The LCD "scribble strip" as it is called is a nice easy to read white text on blue background VFD display and all the LED indicators for the buttons are bright and easy to see.
A nice big jog wheel is in the lower right that differs from the previous unit as this is a big knob rather than an indented wheel and it is a solid metal knob allowing quick scrolling through projects with a simple flick.
Quality and build wise I would go out on a limb and say this scores almost a perfect score. The only single complaint really is the macro knobs above each channel are endless encoders and are good qualityt but have the "click" as you turn them in increments. While this does prevent accidentally moving them I find it more difficult to do fine control and prefer smooth action but this is a personal thing and these are still just as good quality.
Upgraded Features Over Original MCU
With a new release of a product the first thing you want to know is what is actually new. Well, the new metal face is a silver not grey, the buttons are now square, not round, the footprint is apparently slightly smaller and probably the biggest upgrade feature is the inclusion of a USB port for connection direct to PC. One additional feature is the switch from the P&G faders to "ALPS" faders which apparently are more reliable and smoother over a longer time period. Not sure on that but it's nice to hear.
It almost seems like the the engineers were asked to make a new version and after adding a USB port they were out of ideas on how to make this thing better so just changed the surface apperance a little. The price remained about the same (maybe a bit more) but it does mean you can find the older version for around $500.
One word of caution I would make is that replacing faders in this thing can get expensive and even with just 1 faulty it can ruin the whole appeal of using it. A second hand unit is a dicey choice because you have no idea what has gotten in there or how it has been used. I prefer to buy most mixers (MIDI and Audio) from new unless the price is just too good.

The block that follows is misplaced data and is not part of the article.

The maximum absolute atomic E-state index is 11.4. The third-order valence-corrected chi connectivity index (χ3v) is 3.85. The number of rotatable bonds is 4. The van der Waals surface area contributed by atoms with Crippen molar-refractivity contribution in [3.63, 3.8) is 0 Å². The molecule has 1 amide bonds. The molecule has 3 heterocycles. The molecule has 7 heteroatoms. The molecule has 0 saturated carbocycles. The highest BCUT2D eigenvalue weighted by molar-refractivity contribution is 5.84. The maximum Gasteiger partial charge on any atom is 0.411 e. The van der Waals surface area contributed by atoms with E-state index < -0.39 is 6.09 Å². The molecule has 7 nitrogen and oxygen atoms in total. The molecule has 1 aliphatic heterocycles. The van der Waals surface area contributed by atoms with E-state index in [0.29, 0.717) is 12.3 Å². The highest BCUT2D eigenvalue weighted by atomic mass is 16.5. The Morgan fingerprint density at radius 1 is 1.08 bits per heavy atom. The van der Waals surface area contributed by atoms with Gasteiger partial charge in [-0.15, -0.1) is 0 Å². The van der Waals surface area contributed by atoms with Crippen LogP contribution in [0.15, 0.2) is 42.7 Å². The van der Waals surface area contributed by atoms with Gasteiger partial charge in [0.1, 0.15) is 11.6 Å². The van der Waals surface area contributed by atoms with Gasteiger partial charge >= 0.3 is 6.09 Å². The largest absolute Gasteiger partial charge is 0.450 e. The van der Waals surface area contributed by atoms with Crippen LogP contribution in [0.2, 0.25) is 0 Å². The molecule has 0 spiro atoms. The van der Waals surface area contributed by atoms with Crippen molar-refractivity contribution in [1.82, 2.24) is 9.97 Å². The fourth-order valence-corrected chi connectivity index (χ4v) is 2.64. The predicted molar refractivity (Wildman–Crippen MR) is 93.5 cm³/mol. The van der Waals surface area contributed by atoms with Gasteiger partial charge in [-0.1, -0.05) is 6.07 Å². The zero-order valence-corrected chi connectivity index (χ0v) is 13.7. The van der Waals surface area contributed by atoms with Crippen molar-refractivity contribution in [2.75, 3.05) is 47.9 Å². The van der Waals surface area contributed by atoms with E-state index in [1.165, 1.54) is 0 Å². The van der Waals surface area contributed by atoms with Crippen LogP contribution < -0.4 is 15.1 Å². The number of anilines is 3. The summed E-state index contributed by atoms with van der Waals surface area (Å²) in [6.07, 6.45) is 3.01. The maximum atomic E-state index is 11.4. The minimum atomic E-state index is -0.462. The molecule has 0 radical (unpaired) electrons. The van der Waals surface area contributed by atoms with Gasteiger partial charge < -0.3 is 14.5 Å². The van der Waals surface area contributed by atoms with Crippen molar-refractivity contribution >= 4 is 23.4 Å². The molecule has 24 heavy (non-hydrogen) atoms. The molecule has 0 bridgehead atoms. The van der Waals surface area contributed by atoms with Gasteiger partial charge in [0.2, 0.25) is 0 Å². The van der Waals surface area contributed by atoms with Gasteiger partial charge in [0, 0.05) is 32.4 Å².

Connecting & Powering Up
Well, connection is simple. Just power and a USB cable. When switching on the deck it powers on and the faders all fly to the top and then back to the bottom as a power on test. All LEDs also glow during this test and the LCD displays the firmware version. The PC picks up the unit as a USB Audio Device and will list 3 ports available for the main desk and the additional MIDI I/O connections on the back. Apparently, the very first pro units manufactured used the original P&G faders (probably to use up stock) and the easy way to tell which faders are used is that when powered on, if the faders calibrate 1 at a time it's the older faders (like on the original MCU) and if they all move at the same time, it's the new ones. From powerup comes time to get it configured with the DAW.
Setup & Configuration (Ableton \ Cubase \ Vegas Pro 9)
When I initially wrote this review I had setup and configured the MCU Pro with Ableton Live 8 and Cubase 5 on a Windows XP machine. Now in 2013 I can confirm that under Windows 7 (64bit) the process is the same and as simple as connecting the MCU to the PC.
In XP the MCU will list 3 "USB Audio Devices" for the MCU Pro. In Windows 7 it will label the ports as USB Audio MCU Pro or similar which makes setup in the DAW much easier., The 3 ports corespond to the mixer itself (1) and the MIDI I/O and thru ports for additional gear and extenders. For just using the mixer itself we only need to worry about the first port.